recently highlighted California’s counterproductive restrictions on private efforts to feed the homeless. But the state’s policies aren’t just inhibiting the bottom-up activities of non-profits and charities. They’re also restricting potential solutions via entrepreneurial investment.

Alas, many municipalities have severely restricted new residential development, causing the housing supply to diminish and the cost of living to soar.

In a city like San Francisco, such an approach has led to the highest rents in the world and a housing market wherein 81% of the homes are valued at over $1 million. Surely this doesn’t help with the city’s wider homelessness epidemic.

In a new short film from Reason, John Stossel highlights the problem, interviewing a variety of local residents and developers.

It’s important to note that these policymakers are not intentionally avoiding the issue or trying to aggravate homelessness. As the film summarizes, state and city leaders have routinely made promises or taken specific actions in an attempt to curb the problem:

San Francisco’s politicians have promised to help the homeless going back decades. In 1982, Mayor Dianne Feinstein bragged about creating “a thousands units right here in the Tenderloin.” In 2002, Mayor Willie Brown said “you gotta do something about it.” In 2008, Mayor Gavin Newsom boasted about moving “6,860 human beings off the street.” In 2018, San Francisco passed a new local tax to help pay for homeless services.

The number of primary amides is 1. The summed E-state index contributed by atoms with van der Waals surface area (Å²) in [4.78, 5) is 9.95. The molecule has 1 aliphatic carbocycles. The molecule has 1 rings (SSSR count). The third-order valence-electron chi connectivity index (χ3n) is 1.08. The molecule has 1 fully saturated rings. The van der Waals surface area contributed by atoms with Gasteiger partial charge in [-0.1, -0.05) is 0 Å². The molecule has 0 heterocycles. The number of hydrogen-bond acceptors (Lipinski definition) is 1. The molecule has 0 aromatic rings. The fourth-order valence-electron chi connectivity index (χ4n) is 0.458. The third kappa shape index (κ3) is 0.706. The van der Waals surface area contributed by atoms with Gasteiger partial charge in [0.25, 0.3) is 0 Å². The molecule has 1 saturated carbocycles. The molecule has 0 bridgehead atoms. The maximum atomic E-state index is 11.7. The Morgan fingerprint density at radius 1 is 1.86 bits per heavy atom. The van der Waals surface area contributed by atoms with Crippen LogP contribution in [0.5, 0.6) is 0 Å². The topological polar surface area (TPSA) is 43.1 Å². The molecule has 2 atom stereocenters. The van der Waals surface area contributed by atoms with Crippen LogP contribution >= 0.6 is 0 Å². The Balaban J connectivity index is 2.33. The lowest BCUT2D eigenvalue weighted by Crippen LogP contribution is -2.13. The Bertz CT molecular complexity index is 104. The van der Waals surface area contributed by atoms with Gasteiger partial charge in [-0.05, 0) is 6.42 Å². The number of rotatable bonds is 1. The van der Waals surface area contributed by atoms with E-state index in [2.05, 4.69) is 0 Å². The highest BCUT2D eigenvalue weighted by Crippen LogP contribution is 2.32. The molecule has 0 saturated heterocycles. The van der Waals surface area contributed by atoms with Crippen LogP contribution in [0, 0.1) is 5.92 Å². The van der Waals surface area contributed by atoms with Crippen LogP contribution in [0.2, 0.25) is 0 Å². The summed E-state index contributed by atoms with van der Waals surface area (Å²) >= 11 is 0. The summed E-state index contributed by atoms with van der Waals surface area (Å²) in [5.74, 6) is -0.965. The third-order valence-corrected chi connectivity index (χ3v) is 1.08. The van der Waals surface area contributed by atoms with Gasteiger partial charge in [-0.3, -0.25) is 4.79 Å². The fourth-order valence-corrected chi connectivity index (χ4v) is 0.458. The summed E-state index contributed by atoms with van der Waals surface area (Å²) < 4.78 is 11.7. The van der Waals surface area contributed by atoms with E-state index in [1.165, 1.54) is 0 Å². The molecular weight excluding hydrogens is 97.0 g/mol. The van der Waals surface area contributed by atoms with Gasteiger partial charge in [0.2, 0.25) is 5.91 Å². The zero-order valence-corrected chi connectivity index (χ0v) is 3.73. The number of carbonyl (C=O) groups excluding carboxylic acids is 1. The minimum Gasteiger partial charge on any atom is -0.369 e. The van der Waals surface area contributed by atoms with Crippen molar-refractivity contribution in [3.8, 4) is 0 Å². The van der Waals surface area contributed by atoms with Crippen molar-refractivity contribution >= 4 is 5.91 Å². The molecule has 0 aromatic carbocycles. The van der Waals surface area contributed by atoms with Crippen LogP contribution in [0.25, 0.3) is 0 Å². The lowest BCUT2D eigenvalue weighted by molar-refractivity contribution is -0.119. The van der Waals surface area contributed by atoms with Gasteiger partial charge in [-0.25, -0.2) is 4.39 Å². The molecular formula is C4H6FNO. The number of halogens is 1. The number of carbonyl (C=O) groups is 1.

Yet the primary approach here is set on programs instead of people, viewing homeless individuals as static creatures to be managed and moved and manipulated from the top-down. It’s one thing to have a safety net—providing immediate help and temporary assistance—but it’s another to pretend it’s something more, or even that it can or could be something more, given the limitations of a state or city government.

Such of narrow vision doesn’t just lead to narrow solutions from the government, including plenty of ineffective methods and squandered resources. It boasts blind spots toward the rest of civil society, causing policymakers such as these to ignore the negative effects across businesses, charities, churches, and much more.

Whether it be through restrictions against nonprofits like Deliverance, San Diego or heavy regulations on housing, California lawmakers continue to discourage the very enterprises and institutions that can bring a personalized approach to a very personal issue.

This article has been republished with permission from Acton Institute.

[Image Credit: Max Pixel]